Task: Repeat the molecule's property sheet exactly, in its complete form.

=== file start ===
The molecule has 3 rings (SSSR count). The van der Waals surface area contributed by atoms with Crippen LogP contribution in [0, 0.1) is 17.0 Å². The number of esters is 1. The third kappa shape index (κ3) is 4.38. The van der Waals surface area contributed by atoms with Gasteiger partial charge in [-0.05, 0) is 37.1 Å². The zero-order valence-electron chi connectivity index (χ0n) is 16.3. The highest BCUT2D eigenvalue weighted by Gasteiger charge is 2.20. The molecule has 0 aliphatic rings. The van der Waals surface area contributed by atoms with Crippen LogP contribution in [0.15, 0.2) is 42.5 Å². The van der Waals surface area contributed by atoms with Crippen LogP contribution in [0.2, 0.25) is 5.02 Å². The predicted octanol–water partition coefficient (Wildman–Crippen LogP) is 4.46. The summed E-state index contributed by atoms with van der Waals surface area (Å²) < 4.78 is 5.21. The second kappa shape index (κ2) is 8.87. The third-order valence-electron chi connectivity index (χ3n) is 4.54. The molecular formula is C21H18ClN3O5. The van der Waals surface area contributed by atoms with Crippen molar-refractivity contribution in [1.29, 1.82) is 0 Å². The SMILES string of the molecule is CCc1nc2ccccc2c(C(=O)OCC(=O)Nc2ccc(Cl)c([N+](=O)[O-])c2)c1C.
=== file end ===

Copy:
The molecule has 3 rings (SSSR count). The van der Waals surface area contributed by atoms with Crippen LogP contribution in [0, 0.1) is 17.0 Å². The number of esters is 1. The third kappa shape index (κ3) is 4.38. The van der Waals surface area contributed by atoms with Gasteiger partial charge in [-0.05, 0) is 37.1 Å². The zero-order valence-electron chi connectivity index (χ0n) is 16.3. The highest BCUT2D eigenvalue weighted by Gasteiger charge is 2.20. The molecule has 0 aliphatic rings. The van der Waals surface area contributed by atoms with Crippen LogP contribution in [0.15, 0.2) is 42.5 Å². The van der Waals surface area contributed by atoms with Crippen LogP contribution in [0.2, 0.25) is 5.02 Å². The predicted octanol–water partition coefficient (Wildman–Crippen LogP) is 4.46. The summed E-state index contributed by atoms with van der Waals surface area (Å²) < 4.78 is 5.21. The second kappa shape index (κ2) is 8.87. The third-order valence-electron chi connectivity index (χ3n) is 4.54. The molecular formula is C21H18ClN3O5. The van der Waals surface area contributed by atoms with Crippen molar-refractivity contribution in [1.29, 1.82) is 0 Å². The SMILES string of the molecule is CCc1nc2ccccc2c(C(=O)OCC(=O)Nc2ccc(Cl)c([N+](=O)[O-])c2)c1C.